There’s an old saying; you can take the man out of the country, but you can’t take the country out of the man. Roger Myers, with over a dozen years of service at Lehman’s, has a background in farming and country living. And he is full of country skills!
“I raise goats and chickens and a little bit of corn,” he said. Working at Lehman’s brought him in contact with lots of customers, including those interested in making maple syrup. “I listened to customers and how much satisfaction tapping trees for sample maple syrup gave them and I thought I would try it myself.”
That was several years ago and today Roger is our on-site syrup expert (#OnlyatLehmans). “Oh, I’ve made lots of messes, but I’ve learned over the years,” he said with a smile.
The process actually starts in the summer, when you need to identify your tress to see which ones you can tap. “My Dad could do it by the looking at the bark, but I need to see the leaves,” he said. The most commons trees you tap for syrup are sugar, canon, silver, red and black maple. Walnut, birch, sycamore and ironwood can also be tapped.
The time to tap your tress varies by region and season. “Here in Ohio, I watch the temperatures change from cold at night to sunshine in the day, typically in late February or early March. I put out one or two taps and if it starts to run, I put out more taps.” Because of these temperature requirements, the maple tapping season usually occurs in March for most locations but can run anytime from February to April depending on the year. Once the temperature stays above freezing at night or buds appear on the trees, the tapping season is over.
If you are tapping your trees too late in the season, the syrup will be dark and not sweet (in other words, you won’t be happy with the results)
The general rule is one tap for trees 10 inches in diameter: two taps for trees 18 inches in diameter and three taps for trees 24 inches in diameter. Roger said he typically empties the buckets each day, storing them until he has enough to begin the boiling process.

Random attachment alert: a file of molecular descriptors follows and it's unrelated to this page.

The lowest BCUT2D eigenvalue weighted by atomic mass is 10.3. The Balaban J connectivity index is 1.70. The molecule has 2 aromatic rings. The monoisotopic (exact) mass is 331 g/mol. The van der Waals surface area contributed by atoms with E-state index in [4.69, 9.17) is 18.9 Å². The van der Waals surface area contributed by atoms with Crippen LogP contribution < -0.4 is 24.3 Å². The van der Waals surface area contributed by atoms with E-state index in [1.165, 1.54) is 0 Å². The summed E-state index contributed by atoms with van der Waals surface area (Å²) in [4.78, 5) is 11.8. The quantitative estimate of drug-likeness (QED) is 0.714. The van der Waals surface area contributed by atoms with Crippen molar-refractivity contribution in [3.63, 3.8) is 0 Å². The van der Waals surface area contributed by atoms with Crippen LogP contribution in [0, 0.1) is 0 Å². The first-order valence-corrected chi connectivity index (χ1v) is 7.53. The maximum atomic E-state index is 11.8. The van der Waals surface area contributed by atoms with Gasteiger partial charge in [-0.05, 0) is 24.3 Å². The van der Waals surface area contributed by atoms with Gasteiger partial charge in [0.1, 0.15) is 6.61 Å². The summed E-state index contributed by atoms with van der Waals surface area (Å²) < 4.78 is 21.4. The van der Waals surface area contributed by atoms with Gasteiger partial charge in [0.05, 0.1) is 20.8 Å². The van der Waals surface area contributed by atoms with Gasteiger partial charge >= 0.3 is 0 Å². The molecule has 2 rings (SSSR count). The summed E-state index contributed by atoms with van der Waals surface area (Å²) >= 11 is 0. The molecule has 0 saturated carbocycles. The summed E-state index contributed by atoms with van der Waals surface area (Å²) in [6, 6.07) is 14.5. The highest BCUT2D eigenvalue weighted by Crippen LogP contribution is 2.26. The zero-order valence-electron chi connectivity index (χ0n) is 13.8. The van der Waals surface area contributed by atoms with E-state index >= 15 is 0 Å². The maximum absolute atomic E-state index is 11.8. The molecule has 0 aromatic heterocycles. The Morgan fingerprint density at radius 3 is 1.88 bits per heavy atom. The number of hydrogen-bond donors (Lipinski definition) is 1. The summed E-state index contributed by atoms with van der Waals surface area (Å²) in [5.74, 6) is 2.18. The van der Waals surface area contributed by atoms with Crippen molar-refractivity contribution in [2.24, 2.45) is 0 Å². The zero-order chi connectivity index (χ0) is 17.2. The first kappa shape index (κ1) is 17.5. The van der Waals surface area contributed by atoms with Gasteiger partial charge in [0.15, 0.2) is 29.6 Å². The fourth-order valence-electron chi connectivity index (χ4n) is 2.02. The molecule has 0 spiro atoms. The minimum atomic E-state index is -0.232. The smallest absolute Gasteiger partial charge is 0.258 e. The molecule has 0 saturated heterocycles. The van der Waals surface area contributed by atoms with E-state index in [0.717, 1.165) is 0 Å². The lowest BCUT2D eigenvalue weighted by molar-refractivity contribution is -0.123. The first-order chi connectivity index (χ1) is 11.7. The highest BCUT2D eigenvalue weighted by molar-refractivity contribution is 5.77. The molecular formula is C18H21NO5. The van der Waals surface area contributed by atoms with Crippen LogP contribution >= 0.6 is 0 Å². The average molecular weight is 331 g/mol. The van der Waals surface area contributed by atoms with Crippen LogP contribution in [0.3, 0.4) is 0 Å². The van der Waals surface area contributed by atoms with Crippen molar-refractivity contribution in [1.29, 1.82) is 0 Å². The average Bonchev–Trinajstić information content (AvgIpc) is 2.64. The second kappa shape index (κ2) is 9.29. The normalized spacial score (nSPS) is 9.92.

The most time-consuming part is boiling down the sap into syrup. “The ratio is about 40 to one so if you have 40 gallons of sap, you will get one gallon of syrup,” explained Roger. “I use my camp stove to do the boiling. But you can also use an LP Cooker.”
“Just make sure you have a solid surface to set the LP cooker on, so it doesn’t get too hot,” Roger advised.
As it boils, the sugar concentrates and begins to caramelize making that dark brown color. As the water boils off, the boiling point of the liquid increases. When the liquid reaches seven degrees above the boiling point of water in your area (219 degrees F at sea level) it’s done. “My wife does the taste testing. If it isn’t sweet enough for her, I boil it longer to make it sweeter. It’s done when she says it’s done,” Roger said.
Filtering maple syrup is an important process that improves the taste, clarity and color. After the sap from the maple tree has been boiled, the natural minerals harden into niter or sugar sand. Filtering maple syrup allows you to remove the sugar sand.
Once you made your syrup, it’s important to store it properly. Glass jars are the best and it doesn’t need to be refrigerated until it is open, then store it in a cool place, out of direct sunlight. You can also freeze it.
The Lehman Family’s Wax on Snow Recipe
“My mother grew up in upstate New York, where there was lots of snow every winter. This is a treat we made every winter.”
–Glenda Lehman Ervin
Instructions for Wax on Snow:
- Bring maple syrup to a boil over medium high heat in a medium saucepan.
- Continue stirring until temperature reaches 235 degrees. Syrup will be thickened slightly.
- Remove pan from heat.
- Pack snow well in a large bowl (or walk outside and find a clean patch of snow) and test a small amount of syrup by drizzling over snow. If it doesn’t sink in too far, it is ready to pour!
- Slowly drizzle the heated maple syrup over snow – have fun making designs. The thinner you pour the more brittle it will be.
- Once cooled down and hardened, removed from snow and place on wax paper.
Michelle’s Tip on Tapping Trees
“How do you keep your sugar from boiling over? If you toss in a tablespoon of butter or rub it around the pot’s rim, the crazy bubbles and foam stop immediately.”
—Michelle Visser, author of Sweep Maple – Backyard Sugarmaking from Tap to Table.
Find tips and techniques throughout the book, plus her family’s tried-and-true maple recipes to help you incorporate maple products in place of refined sugar.
Editor’s Note: This article was first posted in March 2021.